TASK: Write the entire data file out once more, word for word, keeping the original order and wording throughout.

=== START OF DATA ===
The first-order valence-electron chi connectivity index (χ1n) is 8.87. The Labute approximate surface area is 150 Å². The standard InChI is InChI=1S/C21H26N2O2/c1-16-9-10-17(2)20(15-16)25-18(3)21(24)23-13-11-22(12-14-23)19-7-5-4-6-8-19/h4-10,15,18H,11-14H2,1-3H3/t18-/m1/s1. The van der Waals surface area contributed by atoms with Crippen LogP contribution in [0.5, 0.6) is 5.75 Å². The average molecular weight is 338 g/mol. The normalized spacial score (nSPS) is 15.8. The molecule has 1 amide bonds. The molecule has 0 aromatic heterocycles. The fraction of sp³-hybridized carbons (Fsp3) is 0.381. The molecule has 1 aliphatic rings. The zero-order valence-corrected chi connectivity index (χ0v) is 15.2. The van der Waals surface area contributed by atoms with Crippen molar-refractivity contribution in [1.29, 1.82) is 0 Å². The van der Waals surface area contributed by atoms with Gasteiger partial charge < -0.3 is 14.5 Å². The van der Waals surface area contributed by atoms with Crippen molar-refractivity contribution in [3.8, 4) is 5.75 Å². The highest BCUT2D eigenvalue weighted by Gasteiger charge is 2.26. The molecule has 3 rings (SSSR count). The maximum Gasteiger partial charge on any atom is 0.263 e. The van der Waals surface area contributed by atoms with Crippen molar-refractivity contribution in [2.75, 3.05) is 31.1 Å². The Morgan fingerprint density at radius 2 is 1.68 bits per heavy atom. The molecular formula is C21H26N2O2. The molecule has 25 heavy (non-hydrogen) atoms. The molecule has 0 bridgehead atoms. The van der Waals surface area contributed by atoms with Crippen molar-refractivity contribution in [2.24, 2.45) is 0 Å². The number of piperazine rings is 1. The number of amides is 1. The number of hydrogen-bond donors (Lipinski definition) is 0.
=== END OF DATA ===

The first-order valence-electron chi connectivity index (χ1n) is 8.87. The Labute approximate surface area is 150 Å². The standard InChI is InChI=1S/C21H26N2O2/c1-16-9-10-17(2)20(15-16)25-18(3)21(24)23-13-11-22(12-14-23)19-7-5-4-6-8-19/h4-10,15,18H,11-14H2,1-3H3/t18-/m1/s1. The van der Waals surface area contributed by atoms with Crippen LogP contribution in [0.5, 0.6) is 5.75 Å². The average molecular weight is 338 g/mol. The normalized spacial score (nSPS) is 15.8. The molecule has 1 amide bonds. The molecule has 0 aromatic heterocycles. The fraction of sp³-hybridized carbons (Fsp3) is 0.381. The molecule has 1 aliphatic rings. The zero-order valence-corrected chi connectivity index (χ0v) is 15.2. The van der Waals surface area contributed by atoms with Crippen molar-refractivity contribution in [1.29, 1.82) is 0 Å². The van der Waals surface area contributed by atoms with Gasteiger partial charge < -0.3 is 14.5 Å². The van der Waals surface area contributed by atoms with Crippen molar-refractivity contribution in [3.8, 4) is 5.75 Å². The highest BCUT2D eigenvalue weighted by Gasteiger charge is 2.26. The molecule has 3 rings (SSSR count). The maximum Gasteiger partial charge on any atom is 0.263 e. The van der Waals surface area contributed by atoms with Crippen molar-refractivity contribution in [2.75, 3.05) is 31.1 Å². The Morgan fingerprint density at radius 2 is 1.68 bits per heavy atom. The molecular formula is C21H26N2O2. The molecule has 25 heavy (non-hydrogen) atoms. The molecule has 0 bridgehead atoms. The van der Waals surface area contributed by atoms with Crippen molar-refractivity contribution in [2.24, 2.45) is 0 Å². The number of piperazine rings is 1. The number of amides is 1. The number of hydrogen-bond donors (Lipinski definition) is 0.